How to make ricotta cheese – A day at an Italian dairy

Hands up how many of you have actually tasted proper fresh ricotta?

I have never yet managed to find the real thing away from Italy.

I have tried but all I can get is a packaged tasteless and refined version which is a completely different product altogether. Although  commercial ricotta can be quite handy as it lasts longer and it is very versatile in the kitchen, it is light years away from the precious fresh product and if consumed on its own it is pretty much tasteless.

Now let’s think of real ricotta: a sweet soft fluffy cheese that melts in your mouth and with a deep milky almost buttery fresh taste. You spread it on fresh ciabatta bread and when you sink your teeth you hear the crunch of the bread which combined with the ricotta is simply divine, it will send you straight to heaven. And what’s great about it is that it is light and just perfect if you are on a diet.

Now, let’s look at how to make ricotta. The process is simple.

Literally the word ricotta means “re-cooked” as it is made with whey following what’s left during the process of cheese making. It is formed by coagulating the proteins that remain after the casein has been used to make cheese.

milk curding - ricotta making

Here you can see the milk which has coagulated

coagulated milk

The whey is then collected using a bowl and it is put in a stainless steel container

collecting whey

A bowl of milk is added (but this is not always necessary) to the whey to add creaminess to the ricotta

adding milk

The whey is then heated to a temperature of 85 Degrees Celsius (near boiling).

heating up whey

And now the chemistry trick: lactic acid which coagulates the whey when it is added

adding lactic acid

And 30 seconds later…


Ricotta is formed and harvested using a colander

harvesting ricotta

harvesting ricotta

Soft, fluffy and delicious and with no additives.. this is proper ricotta!

fresh ricotta

And now check out my “homemade” video! I hope you enjoy it!

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14 Responses to How to make ricotta cheese – A day at an Italian dairy

  1. gloria

    I love ricotta!

  2. Louise

    Hi Alida:)
    I have actually tasted fresh home made ricotta. It was many, many years ago. My uncle would not eat any other kind of ricotta unless it was freshly made. He had friends in Brooklyn who would make him ricotta whenever he wanted it which was often, lol…I would love to try to make it at home one day. You could probably make it perfectly:)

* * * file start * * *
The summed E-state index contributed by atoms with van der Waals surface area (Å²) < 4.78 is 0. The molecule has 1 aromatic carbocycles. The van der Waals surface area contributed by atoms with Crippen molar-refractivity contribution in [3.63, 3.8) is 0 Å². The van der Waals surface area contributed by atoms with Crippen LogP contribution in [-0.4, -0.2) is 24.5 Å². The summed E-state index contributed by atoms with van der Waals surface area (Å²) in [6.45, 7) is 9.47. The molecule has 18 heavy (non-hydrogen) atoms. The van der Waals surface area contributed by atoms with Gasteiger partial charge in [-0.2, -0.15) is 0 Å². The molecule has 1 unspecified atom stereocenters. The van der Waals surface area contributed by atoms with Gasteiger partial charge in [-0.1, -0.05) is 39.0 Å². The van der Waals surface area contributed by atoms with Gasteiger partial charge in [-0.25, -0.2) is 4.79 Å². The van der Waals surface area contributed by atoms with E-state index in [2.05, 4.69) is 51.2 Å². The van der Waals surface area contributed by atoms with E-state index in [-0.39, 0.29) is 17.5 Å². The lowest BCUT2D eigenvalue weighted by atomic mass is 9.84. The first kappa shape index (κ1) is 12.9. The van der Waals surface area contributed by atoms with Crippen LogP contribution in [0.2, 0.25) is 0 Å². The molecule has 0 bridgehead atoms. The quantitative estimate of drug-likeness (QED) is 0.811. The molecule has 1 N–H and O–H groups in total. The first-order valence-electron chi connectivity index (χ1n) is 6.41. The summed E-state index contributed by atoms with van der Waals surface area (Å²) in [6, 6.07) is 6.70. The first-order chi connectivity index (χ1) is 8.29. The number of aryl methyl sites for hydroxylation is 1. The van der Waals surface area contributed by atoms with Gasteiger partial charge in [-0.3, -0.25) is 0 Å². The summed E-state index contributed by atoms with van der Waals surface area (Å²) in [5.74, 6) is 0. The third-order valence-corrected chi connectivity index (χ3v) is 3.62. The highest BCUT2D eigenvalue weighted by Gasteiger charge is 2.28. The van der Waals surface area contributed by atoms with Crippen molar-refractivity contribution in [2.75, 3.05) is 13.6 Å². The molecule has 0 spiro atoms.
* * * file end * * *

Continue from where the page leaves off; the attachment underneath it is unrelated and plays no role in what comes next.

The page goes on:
This series is so interesting and your video, well, excellent! Thank you so much for sharing this expereince with us Alida. Now, if only we had some fresh ricotta to share:)

    • Alida

      Thank you Louise. I know what you mean about your uncle. If you try proper ricotta then you don’t want to eat anything different!

  3. Dottie Sauchelli Balin

    Dear Alida,
    Wow is this cool to see the process of how proper Ricotta is made. I love your post and what I find amazing is that he does this all by hand, no machines. This is the old fashioned way and I think it is so nice to see this practice, still being used. My dad never made this kind of Ricotta, but what he did make was what you would call Ricotta Salata. A different consistency and a different type of Ricotta. Gosh, it really looks so creamy and delicious. I love Ricotta and enjoy it even on a piece of toast. Thank you for sharing this process and you did a great job on the video. Have a wonderful rest of the week..looking forward to your next post…
    Dottie 🙂

    • Alida

      Yes, I couldn’t believe it either that they still used this traditional methods. That’s why their ricotta and cheese tastes so fabulous! x

  4. Diana

    REAL Ricotta!!! HEAVEN! You are so right about the real thing… mother-in-law regularly has it at her house…..divine!

    • Alida

      Grazie Diana!

  5. la cucina di Molly

    Adoro la ricotta, però quella artigianale! Ogni settimana, quando vado da mio fratello a Cassano delle murge vado dal caseificio dove producono una ricotta favolosa, il più delle volte è ancora calda ed ha un sapore diverso da quella confezionata, molto cremosa e si scioglie in bocca, è una vera delizia! Un abbraccio!

    • Alida

      Oh chissa’ che delizia! E dalle tue parti e’ particolarmente buona!!! Mandamene un’po! 🙂

  6. Alida

    Oh I certainly did!!

  7. Helen @ Fuss Free Flavours

    Lovely post! I went to see Grana Padano being made last year, and it is very similar in lots of ways to the ricotta

    • Alida

      It is interesting as it is the same process, amazing how many things you can do with milk.

  8. 2pots2cook

    Absolutely marvelous ! So simple yet so tasty !

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